Anastasia on Her Own

Free Anastasia on Her Own by Lois Lowry

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Authors: Lois Lowry
Tags: Ages 9 & Up
carefully applied purplish red lipstick, going slightly beyond the borders of her lips to give herself a mature, passionate look.
    She opened her mother's jewelry box and found, to her delight, a pair of dangly earrings with some small purple stones. Wincing, she screwed them tightly onto her earlobes. Good grief. No
her mother never wore those earrings; they were excruciating.
    Still, when she looked at herself in the mirror, tilting her head from side to side so that the earrings moved and jangled, the effect was terrific.
Anastasia thought.
    But the hair, she thought despondently; the hair stinks.
    She brushed her long straight hair, bunched it up in her hand, and twisted it onto the top of her head. Firmly she adhered it there with bobby pins. That hurt, too. In fact, she was now in almost unbearable pain, both in her earlobes and on the top of her head.
    But it's worth it, she thought, looking in the mirror at her new self, purple with make-up, glittering in the ears, and minus the long mane of tangled hair. I'm a new person. A new sophisticated, mature,
    Maybe I should show Dad, she thought.
    No. Better to surprise him, when I appear on Friday night.
    Quickly she undid her hair, removed the earrings, and went to the bathroom to wash off the make-up. A pink washcloth was ruined; she tossed it into the laundry hamper. She gathered up the make-up, the earrings, and the bobby pins to take them to her room. As an afterthought, she looked in the medicine cabinet and added a bottle of aspirin to her load. I may need that, she thought, to counteract the pain when I put on those earrings and bobby pins again.

    Scrubbed, brushed, and in her pajamas and bathrobe, Anastasia went down to the study. Her father had started a fire in the fireplace, and there was music playing on the stereo. He looked up from the book he was reading when Anastasia came in.
    "I want to talk to you, Dad," she said.
    "Guess what," he said. "Some intruder was here. Someone with no taste."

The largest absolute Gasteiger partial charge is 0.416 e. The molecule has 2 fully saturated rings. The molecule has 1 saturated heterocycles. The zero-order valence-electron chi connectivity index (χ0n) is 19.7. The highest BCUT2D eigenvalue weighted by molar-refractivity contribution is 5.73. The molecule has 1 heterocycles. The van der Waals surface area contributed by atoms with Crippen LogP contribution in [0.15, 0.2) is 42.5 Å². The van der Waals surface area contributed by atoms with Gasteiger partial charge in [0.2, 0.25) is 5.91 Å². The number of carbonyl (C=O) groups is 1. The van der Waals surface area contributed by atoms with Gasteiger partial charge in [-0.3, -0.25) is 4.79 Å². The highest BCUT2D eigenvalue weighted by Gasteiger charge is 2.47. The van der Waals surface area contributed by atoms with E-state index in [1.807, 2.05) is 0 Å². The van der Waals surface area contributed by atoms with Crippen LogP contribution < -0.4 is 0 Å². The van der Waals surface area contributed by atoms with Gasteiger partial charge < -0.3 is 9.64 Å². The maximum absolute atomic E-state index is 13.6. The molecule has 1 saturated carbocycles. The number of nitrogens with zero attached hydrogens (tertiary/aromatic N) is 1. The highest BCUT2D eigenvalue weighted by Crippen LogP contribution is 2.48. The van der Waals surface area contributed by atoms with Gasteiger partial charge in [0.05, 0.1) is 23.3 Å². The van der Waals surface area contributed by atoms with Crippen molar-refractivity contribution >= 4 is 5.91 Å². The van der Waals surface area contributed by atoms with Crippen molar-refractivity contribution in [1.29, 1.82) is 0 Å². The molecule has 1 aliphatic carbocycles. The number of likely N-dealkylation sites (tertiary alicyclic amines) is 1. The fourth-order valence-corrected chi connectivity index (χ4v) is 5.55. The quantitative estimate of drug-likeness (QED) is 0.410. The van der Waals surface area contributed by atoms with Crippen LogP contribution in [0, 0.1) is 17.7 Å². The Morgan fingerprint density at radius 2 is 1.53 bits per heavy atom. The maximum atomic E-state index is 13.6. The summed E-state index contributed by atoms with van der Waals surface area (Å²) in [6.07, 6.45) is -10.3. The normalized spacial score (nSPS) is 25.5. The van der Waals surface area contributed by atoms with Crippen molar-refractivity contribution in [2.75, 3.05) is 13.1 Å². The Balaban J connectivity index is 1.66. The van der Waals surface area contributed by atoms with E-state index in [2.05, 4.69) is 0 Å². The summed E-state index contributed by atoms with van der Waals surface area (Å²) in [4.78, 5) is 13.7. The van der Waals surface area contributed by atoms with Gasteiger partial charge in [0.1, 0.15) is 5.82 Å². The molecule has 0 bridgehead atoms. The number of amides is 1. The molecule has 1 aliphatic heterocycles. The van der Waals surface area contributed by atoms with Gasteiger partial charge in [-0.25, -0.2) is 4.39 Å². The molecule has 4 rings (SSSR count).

"What do you mean? No one was here all day except me and Sam. Meredith and Sonya stopped by with my homework, but they didn't come in. Anyway, they have great taste. You should see the new sweatshirt Meredith has — punk city is written across the front, in rhinestones."
    Dr. Krupnik laughed. "I'll argue that one with you some other time," he said, "in about five years. No, look; here's what I meant. Look what I found on the stereo."
    He picked up the Rachmaninoff album and displayed it with a look of disdain.
was playing that. It's
    "Anastasia, I wish you'd learn to appreciate Bach. Rachmaninoff is schmaltzy."
    Anastasia flopped on the couch beside him. "Wouldn't you say that it's romantic, Dad? I read in a magazine that that record is romantic, and so I tried it out, and it
At least I thought so. It almost made me faint, listening to it."
Did you forget to eat lunch?"
    Anastasia thought. "Well, yes, I guess I did forget to eat lunch. I fed Sam, though. I gave him scrambled eggs."
    Her father put the album back down. "Try to remember to eat, Anastasia. It's important, especially at your age. You're a growing girl."
    "Dad, that's sort of what I want to talk to you about. About the fact that I'm growing up, and having a date Friday night and all that. And I want to talk to you, ah, about passion."
    Her father put his book down. He lit his pipe. "About passion?" he asked, after he got the pipe going. "Help! Where's your mother? I need your mother. This is the kind of conversation thirteen-year-old girls are supposed to have with their
    Anastasia giggled. "Don't panic," she said reassuringly. "It's just that I'm kind of worried about you."
    "About me?"
    "I mean about you and Friday night. The problem is this: it's my very first date, as you know, and that's important, and I think I'm being a pretty good sport about not going to the movies so that I can be a chaperone for you and

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